Building the hardwareBuilding the hardware
Building the DDS-60
The DDS-60 kit uses surface mount technology and can be a challenge to build if, like me, you haven't used SMT before. There's a lot of advice online about SMT construction so I won't go into it much here. You need a good magnifying lamp, a fine tip on your soldering iron, some tweezers and a "third hand" type thing to hold the board while you're working on it. You'll probably need solder wick to pull excess solder away when you form accidental bridges. The wick is a more gentle and precise method than using a pneumatic solder sucker tool.
I have to admit that it seemed pretty daunting when I started but it got easier as I progressed. The instructions say to start with the AD9851 chip. The good news is that it is the most difficult part. The pins are 0.65 mm apart!
If you really don't want to tackle this then the DDS-60 site has a couple of other options. You can buy it already assembled and or make use of a service someone provides to put the SMT components on the board for you to finish off.
I managed to break the little trimpot that adjusts the output level so I replaced it with a 220 ohm fixed resistor. That seems to be about the right value because I'm getting about 4 volts peak to peak output. Much more than that and it would probably start distorting with clipping on the peaks.
Putting it all together
The RBBB is also a kit but with conventional components and very simple to assemble.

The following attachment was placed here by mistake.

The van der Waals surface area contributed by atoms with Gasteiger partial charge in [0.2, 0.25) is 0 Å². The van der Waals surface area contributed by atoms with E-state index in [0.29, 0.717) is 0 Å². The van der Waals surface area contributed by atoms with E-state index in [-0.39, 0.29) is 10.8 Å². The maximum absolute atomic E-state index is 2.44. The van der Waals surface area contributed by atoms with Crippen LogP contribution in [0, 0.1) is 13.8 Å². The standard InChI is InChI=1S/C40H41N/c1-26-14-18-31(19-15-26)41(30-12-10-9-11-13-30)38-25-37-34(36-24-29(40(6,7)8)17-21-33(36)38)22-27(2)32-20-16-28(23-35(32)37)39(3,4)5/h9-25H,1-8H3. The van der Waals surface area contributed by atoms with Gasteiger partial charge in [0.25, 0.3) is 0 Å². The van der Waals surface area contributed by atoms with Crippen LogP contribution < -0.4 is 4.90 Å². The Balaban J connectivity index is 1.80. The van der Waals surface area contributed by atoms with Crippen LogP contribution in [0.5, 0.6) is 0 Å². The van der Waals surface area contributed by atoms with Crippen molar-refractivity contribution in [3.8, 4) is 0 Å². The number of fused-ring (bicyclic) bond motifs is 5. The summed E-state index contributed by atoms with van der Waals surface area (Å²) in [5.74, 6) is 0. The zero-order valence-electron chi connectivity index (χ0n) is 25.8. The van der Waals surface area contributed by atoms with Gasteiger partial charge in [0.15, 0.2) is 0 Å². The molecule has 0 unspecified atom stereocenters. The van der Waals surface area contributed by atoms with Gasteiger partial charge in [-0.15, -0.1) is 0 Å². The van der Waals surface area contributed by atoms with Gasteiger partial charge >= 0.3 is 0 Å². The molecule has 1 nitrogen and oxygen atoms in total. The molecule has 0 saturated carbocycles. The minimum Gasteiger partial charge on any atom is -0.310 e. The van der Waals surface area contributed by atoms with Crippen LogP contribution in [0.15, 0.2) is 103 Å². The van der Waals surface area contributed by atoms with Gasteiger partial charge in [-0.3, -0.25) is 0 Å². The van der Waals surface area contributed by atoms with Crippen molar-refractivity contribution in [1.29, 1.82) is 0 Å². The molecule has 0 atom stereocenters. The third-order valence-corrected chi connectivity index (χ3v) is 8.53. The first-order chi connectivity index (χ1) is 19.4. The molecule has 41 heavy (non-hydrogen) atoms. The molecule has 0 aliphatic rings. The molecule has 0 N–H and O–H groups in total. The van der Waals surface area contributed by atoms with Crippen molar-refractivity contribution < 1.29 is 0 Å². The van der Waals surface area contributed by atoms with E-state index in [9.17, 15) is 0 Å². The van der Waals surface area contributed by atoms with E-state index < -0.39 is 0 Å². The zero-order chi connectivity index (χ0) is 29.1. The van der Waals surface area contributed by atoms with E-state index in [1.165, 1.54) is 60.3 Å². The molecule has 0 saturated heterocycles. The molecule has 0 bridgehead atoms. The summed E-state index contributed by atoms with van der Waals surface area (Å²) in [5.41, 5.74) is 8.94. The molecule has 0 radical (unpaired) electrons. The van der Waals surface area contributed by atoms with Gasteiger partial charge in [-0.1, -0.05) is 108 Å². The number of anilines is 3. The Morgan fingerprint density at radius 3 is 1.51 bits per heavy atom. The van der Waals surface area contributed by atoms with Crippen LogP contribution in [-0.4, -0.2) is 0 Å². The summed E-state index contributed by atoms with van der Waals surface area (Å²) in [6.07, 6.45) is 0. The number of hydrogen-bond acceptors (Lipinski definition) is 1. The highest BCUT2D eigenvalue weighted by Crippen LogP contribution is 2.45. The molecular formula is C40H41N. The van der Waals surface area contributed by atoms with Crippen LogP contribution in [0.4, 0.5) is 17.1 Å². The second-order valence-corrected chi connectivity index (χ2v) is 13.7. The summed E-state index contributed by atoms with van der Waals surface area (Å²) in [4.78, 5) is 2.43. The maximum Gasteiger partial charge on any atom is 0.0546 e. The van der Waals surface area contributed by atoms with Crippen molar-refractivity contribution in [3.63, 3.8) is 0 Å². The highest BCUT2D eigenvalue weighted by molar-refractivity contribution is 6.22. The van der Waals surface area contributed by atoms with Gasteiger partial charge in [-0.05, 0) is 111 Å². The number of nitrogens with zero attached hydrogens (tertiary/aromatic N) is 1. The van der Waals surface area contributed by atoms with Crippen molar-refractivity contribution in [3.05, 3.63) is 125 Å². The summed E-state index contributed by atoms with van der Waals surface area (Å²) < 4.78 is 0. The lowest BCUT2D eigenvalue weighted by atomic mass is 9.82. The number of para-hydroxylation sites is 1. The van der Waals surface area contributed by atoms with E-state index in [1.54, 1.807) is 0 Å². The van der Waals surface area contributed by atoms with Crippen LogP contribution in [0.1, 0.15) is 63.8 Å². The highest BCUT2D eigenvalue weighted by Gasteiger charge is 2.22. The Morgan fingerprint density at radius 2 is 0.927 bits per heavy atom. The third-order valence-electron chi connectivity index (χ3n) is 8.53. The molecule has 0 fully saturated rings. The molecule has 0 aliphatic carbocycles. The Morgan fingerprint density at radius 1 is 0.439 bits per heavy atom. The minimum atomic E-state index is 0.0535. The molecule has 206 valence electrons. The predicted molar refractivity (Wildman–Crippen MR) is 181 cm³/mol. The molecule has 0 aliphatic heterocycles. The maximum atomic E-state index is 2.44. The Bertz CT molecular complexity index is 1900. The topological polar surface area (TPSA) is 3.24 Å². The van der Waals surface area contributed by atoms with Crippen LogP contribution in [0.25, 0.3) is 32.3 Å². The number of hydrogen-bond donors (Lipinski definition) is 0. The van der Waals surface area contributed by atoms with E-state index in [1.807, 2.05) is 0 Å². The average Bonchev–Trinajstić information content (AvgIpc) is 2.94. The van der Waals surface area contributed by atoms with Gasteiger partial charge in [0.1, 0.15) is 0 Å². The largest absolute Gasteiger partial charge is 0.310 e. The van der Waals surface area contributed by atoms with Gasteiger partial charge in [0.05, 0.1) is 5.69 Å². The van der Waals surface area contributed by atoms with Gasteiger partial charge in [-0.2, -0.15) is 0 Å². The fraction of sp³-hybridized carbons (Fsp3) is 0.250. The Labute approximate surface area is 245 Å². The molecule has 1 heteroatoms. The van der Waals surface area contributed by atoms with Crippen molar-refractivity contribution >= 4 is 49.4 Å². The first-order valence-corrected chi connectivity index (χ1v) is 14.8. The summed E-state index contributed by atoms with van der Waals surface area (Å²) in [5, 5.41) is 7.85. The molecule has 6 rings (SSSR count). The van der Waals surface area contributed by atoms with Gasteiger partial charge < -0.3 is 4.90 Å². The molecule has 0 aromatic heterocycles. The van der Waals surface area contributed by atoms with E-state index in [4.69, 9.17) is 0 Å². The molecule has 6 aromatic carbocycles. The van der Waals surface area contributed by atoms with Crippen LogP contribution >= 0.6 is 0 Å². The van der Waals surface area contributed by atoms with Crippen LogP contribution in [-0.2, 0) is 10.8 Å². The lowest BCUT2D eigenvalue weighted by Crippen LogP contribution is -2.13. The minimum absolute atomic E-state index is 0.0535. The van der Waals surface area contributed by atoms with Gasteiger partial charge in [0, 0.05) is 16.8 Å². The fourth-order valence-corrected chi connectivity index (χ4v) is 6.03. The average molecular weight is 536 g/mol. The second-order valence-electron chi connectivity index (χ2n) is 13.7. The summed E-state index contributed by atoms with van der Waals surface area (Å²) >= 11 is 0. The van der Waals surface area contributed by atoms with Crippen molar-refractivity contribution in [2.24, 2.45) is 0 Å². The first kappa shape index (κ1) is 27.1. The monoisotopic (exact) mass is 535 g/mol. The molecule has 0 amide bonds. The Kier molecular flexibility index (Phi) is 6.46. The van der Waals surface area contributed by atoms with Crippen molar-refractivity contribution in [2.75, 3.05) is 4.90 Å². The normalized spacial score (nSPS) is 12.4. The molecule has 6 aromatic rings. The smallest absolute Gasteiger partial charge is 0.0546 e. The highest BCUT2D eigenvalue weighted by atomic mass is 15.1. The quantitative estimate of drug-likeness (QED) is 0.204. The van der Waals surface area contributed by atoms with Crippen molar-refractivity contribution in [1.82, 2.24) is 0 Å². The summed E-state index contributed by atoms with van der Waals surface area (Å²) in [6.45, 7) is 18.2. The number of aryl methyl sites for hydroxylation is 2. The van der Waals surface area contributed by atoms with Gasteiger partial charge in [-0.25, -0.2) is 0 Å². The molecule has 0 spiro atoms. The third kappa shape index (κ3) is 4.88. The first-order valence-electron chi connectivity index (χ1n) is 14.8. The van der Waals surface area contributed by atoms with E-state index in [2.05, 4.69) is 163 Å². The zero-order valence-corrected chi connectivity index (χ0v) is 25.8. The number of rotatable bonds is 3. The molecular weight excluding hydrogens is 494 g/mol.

I assembled it all on a piece of Veroboard / stripboard and mounted the whole thing in a metal box with dimensions 120 x 85 x 38 mm ( 4 3/4 x 3 1/4 x 1 1/2 in) that I bought from the arts and craft store called Michaels. Unfortunately they don't seem to sell the boxes online.
You'll need some header type connectors. I got these from Modern Device. Here's the 8 pin for the DDS-60 and a couple of 40 pins to chop off to size for the RBBB to plug into. You don't really need the 40 pin headers if you're prepared to solder the RBBB into your main board. The connectors do tend to make the RBBB sit a little unnaturally high above the board but, since my box is big enough, I like the ability to remove the RBBB if necessary.
I don't think there is anything particularly critical about the construction. As you can see from the photos, I'm no mechanical engineer. I wasn't very successful in trying to cut a neat clean cut opening for the display with my Adel nibbling tool. The whole thing could be made much smaller and neater by someone with better skills and tools. I choose the type of push buttons because they are easy to mount simply by drilling a hole but small keypad type buttons would be more attractive. It all works well which of course is the main thing to us hams